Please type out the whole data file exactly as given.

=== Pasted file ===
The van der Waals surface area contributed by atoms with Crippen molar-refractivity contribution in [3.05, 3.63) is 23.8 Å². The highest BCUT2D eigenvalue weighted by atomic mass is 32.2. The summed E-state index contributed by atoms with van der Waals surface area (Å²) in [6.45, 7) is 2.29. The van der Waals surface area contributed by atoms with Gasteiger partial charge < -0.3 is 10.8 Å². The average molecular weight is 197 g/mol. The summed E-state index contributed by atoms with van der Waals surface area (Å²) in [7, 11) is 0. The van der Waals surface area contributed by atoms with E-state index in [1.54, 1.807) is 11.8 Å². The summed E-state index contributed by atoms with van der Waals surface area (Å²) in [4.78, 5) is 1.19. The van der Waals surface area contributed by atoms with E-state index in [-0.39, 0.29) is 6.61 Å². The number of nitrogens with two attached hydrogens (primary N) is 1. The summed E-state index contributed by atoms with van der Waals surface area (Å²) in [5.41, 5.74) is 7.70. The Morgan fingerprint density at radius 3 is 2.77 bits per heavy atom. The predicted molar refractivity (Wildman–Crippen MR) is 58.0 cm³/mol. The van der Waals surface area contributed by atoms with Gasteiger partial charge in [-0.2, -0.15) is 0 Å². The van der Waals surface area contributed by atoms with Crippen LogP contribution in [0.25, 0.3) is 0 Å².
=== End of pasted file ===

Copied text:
The van der Waals surface area contributed by atoms with Crippen molar-refractivity contribution in [3.05, 3.63) is 23.8 Å². The highest BCUT2D eigenvalue weighted by atomic mass is 32.2. The summed E-state index contributed by atoms with van der Waals surface area (Å²) in [6.45, 7) is 2.29. The van der Waals surface area contributed by atoms with Gasteiger partial charge < -0.3 is 10.8 Å². The average molecular weight is 197 g/mol. The summed E-state index contributed by atoms with van der Waals surface area (Å²) in [7, 11) is 0. The van der Waals surface area contributed by atoms with E-state index in [1.54, 1.807) is 11.8 Å². The summed E-state index contributed by atoms with van der Waals surface area (Å²) in [4.78, 5) is 1.19. The van der Waals surface area contributed by atoms with E-state index in [-0.39, 0.29) is 6.61 Å². The number of nitrogens with two attached hydrogens (primary N) is 1. The summed E-state index contributed by atoms with van der Waals surface area (Å²) in [5.41, 5.74) is 7.70. The Morgan fingerprint density at radius 3 is 2.77 bits per heavy atom. The predicted molar refractivity (Wildman–Crippen MR) is 58.0 cm³/mol. The van der Waals surface area contributed by atoms with Gasteiger partial charge in [-0.2, -0.15) is 0 Å². The van der Waals surface area contributed by atoms with Crippen LogP contribution in [0.25, 0.3) is 0 Å².